For older children, assessment may involve standardised assessments. These picture and word books are used to assess various aspects of communication, for example your child's knowledge of the names of actions / animals, the structure of your child's sentences and how well they remember spoken instructions. Standardised assessments must be carried out in a certain way i.e. Louise may need to use particular sentences when giving the test instructions or may only be allowed to give an instruction once (with no repetitions). Standardised assessments allow Speech & Language Therapists to compare your child's speech, language and communication with other children of the same age.


Louise may assess your child's:

  • speech sounds (how easy your child is to understand when he / she is talking);
  • oral-motor skills (how your child moves their articulators -teeth, lips, tongue, soft palate, jaw etc.- to make speech sounds);
  • receptive language skills (how well your child understands language spoken to them);
  • expressive language skills (how your child uses words / sentences to express him- or herself verbally);
  • speech fluency (whether or not your child is stuttering / stammering);
  • social-communication skills (how your child interacts with others socially).


Feedback on Assessment Results

Assessment is usually undertaken in one session, although in some cases a second session is scheduled to finish the assessment (at no extra cost). Once the assessment is completed, Louise will give you verbal feedback on the results. This will outline your child's communication strengths and any areas of need that were identified during assessment. You will have the opportunity to ask any questions you might have about the assessment process and results and any treatment plan required. Parents often find it helpful to take notes when they are getting verbal feedback as there is often a lot of information about your child's communication profile delivered to you in a short period of time. Note-taking is a good way of highlighting the key points for you to think about at home after the assessment has ended. In addition, notes are helpful for discussing the results with your partner later if you were not both able to attend assessment.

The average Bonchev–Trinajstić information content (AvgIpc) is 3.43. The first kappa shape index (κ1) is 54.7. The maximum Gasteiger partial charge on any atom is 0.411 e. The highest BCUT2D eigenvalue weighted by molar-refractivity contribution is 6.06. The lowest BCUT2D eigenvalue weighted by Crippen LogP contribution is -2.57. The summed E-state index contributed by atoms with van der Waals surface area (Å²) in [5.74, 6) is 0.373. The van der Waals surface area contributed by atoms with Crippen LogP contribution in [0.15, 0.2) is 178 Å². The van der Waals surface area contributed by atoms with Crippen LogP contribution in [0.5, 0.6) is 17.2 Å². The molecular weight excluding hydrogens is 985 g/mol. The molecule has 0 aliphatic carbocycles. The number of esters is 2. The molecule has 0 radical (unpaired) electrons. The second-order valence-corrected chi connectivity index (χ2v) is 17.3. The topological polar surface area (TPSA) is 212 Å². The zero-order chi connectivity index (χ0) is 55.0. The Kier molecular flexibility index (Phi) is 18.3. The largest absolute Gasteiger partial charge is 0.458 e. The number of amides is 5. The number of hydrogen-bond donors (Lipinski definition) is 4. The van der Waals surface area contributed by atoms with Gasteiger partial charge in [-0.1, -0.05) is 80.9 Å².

Going forward from Assessment

Assessment is the first step in helping your child to achieve his / her communication potential. If therapy is indicated from assessment findings, an appointment for further therapy will be arranged. Please see Fees Schedule - Cancellation Policy page for details of the cost of Assessment and Therapy sessions. Sometimes referral to other professionals (for example, an educational psychologist) is indicated following assessment; Louise will talk you through the steps that will need to be taken to help your child achieve his / her communication goals. If a formal report is required for school or medical purposes, one can be devised (this will incur an extra charge - please see Fees Schedule - Cancellation Policy page for further information).


If you have any questions regarding assessment, please call Louise at 086 1246 596 for an informal, obligation-free chat about your child's needs.